Sonoran Birds and Climate Change: UArizona Landscape Architecture Students Work with Community to Design Urban Bird Habitats

June 20, 2023
MLA Students in Mackenzie Waller's Sonoran Birds + Climate Change Studio
Worked with Community Organizations and Neighborhood
Sierra Estates Neighborhood, Tucson, Arizona
Fall 2022
Park and bird habitat

Revive Connections, a Sonoran Birds + Climate Change studio design by Nadia Sarneyzeh Doost '23 MLA.

In a collaborative effort between students in the University of Arizona’s Master of Landscape Architecture program and key community organizations, the recent Sonoran Birds + Climate Change studio took on the task of reimagining a small neighborhood park in Tucson’s Sierra Estates neighborhood.

Led by Assistant Professor of Landscape Architecture Mackenzie Waller, the studio aimed to create designs that not only cater to the needs of the community but also prioritize the protection and enhancement of urban bird habitat.

Waller and landscape architecture students in the College of Architecture, Planning and Landscape Architecture worked with Tucson Audubon Society and Tucson Clean and Beautiful, while leadership from the Sierra Estates neighborhood played a vital role in supporting the efforts of the students throughout the design process.

Site ecology

Site ecology for the Burns Park project. Image courtesy Mackenzie Waller.

During this studio, students created designs for urban bird habitat that are functional while also prompting curiosity and wonder from their human neighbors,” says Waller. “The students’ designs offered site-based solutions that connect to larger regional challenges driven by climate change and urbanization.”

The students’ designs for the proposed Burns Park resulted in much more than site-specific bird habitat, says Nichole Casebeer, green infrastructure program manager for Tucson Clean and Beautiful: “The students were extremely compassionate and left a deeply positive mark in the community through the project—both in the relationships they built and the ideas they generated. They were great listeners and worked very thoughtfully to integrate the needs and concerns of residents.”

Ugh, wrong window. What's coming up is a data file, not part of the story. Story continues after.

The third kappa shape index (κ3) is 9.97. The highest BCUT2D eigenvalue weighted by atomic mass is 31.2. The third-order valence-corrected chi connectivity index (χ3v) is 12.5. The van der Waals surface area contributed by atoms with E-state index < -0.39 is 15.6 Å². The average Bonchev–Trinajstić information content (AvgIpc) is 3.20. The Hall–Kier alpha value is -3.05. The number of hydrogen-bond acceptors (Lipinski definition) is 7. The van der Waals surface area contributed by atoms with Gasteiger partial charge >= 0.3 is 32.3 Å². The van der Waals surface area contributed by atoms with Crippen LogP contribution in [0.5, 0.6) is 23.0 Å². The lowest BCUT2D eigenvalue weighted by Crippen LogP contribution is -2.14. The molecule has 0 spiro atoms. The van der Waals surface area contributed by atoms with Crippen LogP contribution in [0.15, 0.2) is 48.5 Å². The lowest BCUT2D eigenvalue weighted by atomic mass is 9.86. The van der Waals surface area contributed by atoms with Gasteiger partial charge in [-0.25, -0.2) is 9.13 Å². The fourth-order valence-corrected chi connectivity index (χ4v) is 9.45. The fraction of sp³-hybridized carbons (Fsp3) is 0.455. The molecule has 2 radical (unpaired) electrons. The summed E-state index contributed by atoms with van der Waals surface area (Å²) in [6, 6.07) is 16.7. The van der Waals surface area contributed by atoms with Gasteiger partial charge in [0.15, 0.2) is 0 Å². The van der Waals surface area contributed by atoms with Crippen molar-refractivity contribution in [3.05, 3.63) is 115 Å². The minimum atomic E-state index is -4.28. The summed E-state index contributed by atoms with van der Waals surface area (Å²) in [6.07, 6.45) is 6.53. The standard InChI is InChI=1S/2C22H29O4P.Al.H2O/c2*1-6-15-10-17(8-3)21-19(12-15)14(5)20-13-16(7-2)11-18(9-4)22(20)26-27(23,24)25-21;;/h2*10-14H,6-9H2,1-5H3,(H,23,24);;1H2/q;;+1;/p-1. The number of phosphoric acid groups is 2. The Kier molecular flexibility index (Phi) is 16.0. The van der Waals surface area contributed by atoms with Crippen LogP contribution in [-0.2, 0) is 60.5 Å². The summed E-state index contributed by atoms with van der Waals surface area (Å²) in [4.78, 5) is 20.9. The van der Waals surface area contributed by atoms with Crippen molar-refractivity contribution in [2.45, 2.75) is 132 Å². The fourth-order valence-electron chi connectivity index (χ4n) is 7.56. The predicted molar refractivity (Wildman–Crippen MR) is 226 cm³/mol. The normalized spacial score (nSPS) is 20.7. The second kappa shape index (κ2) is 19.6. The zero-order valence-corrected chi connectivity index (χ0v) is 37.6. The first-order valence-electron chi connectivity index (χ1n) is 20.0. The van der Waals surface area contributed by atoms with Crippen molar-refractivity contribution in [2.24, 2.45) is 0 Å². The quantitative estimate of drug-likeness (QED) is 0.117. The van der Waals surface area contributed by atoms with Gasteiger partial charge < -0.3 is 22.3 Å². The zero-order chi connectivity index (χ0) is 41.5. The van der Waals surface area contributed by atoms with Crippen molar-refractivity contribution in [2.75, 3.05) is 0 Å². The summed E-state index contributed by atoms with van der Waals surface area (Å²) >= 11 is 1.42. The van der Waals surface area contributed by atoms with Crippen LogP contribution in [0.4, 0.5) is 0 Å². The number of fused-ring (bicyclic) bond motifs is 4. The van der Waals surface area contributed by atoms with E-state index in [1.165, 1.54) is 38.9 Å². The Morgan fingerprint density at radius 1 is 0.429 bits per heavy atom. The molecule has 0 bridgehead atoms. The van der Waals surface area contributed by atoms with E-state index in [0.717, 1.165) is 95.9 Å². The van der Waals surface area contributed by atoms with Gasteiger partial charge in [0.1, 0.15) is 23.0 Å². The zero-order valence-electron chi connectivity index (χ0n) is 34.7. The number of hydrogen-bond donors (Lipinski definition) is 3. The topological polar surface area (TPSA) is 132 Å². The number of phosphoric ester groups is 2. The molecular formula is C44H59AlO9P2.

The park designs speak to several diverse neighborhood goals, including protecting resident hawks that nest in the tall trees on the site, calming neighborhood traffic and evaluating the addition of a fenced dog park.

TucsRouken: Spaciousness design

TucsRouken: The Oak Woodlands Stroll Park, a design for Burns Park by the Sonoran Birds + Climate Change studio. Image by William Glockner.

In considering holistic approaches, students first divided into three teams, each creating near-term, cost-effective plans that were shared with neighbors. Students then developed “bird-sized” models or other unique, hand-built habitats for individual bird species in consultation with local artist Greg Corman. For instance, second-year MLA student Selenne Yescas created a feeder for the common raven that relies upon the bird’s exceptional intelligence to “trade trash for food,” while other students crafted models for such species as the red-tailed hawk, cactus wren, lesser goldfinch, broad-billed hummingbird, Western screech owl, curve-billed thrasher and Gambel’s quail. “Greg Corman gave each of us materials he suggested we use for our models,” says Krista Planinac, a second-year MLA student., “His generosity and guidance were a highlight of the studio for me.”

“One of our design goals was also to integrate elements that were already onsite,” says Yescas of her team’s project. “For instance, there were concrete curbs for parking discarded on the side of the road. We asked how we could reuse these to create something distinct and useful for the actual site.”

The students demonstrated that good design means more than accounting for individual bird species and materials reuse, however.

Common Raven details

Image by Selenne Yescas.

Common raven habitat prototype